I've just bought one - after charging it up, there's a little white button on the bottom of the unit (which comes without any instructions). If I press the button on the bottom of the Freeloader, my phone says "charging". However, as soon as I take my finger off the white button, it stops charging. Do I really have to sit for half an hour trying to hold a tiny white button down to charge anything, or am I missing something obvious?

  3. Actually, the button is mentioned in the manual: if the Pico is drained completely you can press and hold this button for 3 seconds, after which charging via the solar panel will speed up.

    At least, that's what the manual says I have no idea what the button actually does, or why you would have to press it to charge your phone.

    So far my Pico has been working fine without me every touching that button.

  4. I have been trying to charge mine for some time now with no success. Even took it to the south of France and left it in the sun for two days. It only charged enough to dump 5 mins into my phone and raised it's charge by 2%.

    No good as far as I can see.

    Have you gotten any better results?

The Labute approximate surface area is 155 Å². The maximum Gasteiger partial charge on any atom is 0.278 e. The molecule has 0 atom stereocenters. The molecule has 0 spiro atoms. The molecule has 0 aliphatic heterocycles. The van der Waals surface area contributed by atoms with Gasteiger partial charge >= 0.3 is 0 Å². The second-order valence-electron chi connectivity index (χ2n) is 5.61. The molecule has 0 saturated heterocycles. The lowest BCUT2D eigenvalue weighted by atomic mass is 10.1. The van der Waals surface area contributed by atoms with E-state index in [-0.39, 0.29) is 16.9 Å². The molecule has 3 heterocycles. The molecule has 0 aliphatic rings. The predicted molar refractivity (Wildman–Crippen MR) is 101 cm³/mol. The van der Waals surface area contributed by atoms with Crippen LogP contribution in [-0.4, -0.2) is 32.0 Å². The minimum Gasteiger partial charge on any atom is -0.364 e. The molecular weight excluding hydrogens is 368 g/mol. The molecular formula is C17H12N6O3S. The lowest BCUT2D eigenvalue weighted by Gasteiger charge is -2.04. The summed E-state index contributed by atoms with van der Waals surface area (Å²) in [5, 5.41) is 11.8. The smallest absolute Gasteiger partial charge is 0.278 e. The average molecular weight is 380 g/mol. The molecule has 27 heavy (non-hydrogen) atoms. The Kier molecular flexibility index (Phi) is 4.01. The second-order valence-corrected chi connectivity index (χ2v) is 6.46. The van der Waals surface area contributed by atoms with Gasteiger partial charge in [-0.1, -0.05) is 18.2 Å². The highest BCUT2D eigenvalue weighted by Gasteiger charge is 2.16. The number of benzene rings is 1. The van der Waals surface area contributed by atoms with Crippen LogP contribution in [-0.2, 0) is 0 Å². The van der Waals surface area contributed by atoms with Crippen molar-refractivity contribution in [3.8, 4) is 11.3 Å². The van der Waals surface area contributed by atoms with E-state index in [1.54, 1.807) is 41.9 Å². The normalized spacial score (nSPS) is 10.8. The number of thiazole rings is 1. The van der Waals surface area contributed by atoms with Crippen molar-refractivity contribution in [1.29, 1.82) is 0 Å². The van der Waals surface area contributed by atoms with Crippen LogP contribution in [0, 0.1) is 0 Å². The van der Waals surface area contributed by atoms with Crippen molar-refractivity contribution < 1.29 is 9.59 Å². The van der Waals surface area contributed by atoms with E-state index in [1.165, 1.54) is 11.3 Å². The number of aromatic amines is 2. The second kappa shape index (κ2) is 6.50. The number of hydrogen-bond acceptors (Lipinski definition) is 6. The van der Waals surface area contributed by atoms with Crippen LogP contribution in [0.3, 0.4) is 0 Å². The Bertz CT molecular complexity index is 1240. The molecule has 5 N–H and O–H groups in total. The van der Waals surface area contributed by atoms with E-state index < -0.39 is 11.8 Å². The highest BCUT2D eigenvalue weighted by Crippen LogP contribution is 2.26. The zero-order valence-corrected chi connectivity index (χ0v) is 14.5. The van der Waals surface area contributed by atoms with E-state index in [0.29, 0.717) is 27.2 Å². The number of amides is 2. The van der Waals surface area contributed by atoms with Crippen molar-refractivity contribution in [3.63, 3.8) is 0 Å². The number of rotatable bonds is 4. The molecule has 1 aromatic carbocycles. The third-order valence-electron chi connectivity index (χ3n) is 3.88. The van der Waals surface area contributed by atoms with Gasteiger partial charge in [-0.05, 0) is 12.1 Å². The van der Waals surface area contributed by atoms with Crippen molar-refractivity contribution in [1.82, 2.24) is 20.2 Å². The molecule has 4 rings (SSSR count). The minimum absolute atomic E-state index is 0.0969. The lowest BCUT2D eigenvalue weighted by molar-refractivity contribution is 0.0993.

5. I'm afraid I can't agree with your statement that these gadgets help save the planet. Quite the contrary, they are anything but green.

    Solar panels of the type typically installed in a home barely make ecological sense. And only then when in place for decades, and in climates that get adequate sunlight. Solar panels are very energy and resource intensive, and they only payoff in terms of surplus energy after a rather long time. Handheld gadgets of the variety you review above almost certainly will not be around long enough to pay their ecological debt. These things tend to end up in landfills after a year or three.

    I think a better ecological solution in this case would likely be second battery. Batteries are bad news too (ecologically speaking), but you'll probably eventually need one anyway. That is, if you take care of your phone and only replace it when it dies. We all need to consider rejecting the ridiculous levels of planned obsolescence in the electronics field these days.

    I recommend the article below for more on all this.

  6. The bit about saving the planet was in the article/review I'd set out in the posting. I probably agree with you. I only bought the charger as a hopefully convenient way of giving a boost to my phone or mp3. As far as the phone is concerned, I agree that a spare battery is probably a better option, certainly for shortish trips.

  7. I'm planning a months long backpacking/camping trip and am hoping to be able to retain the use of my cell for music and on the off chance that I can find signal to make a call, send a text, etc. In that sense, something like this is amazing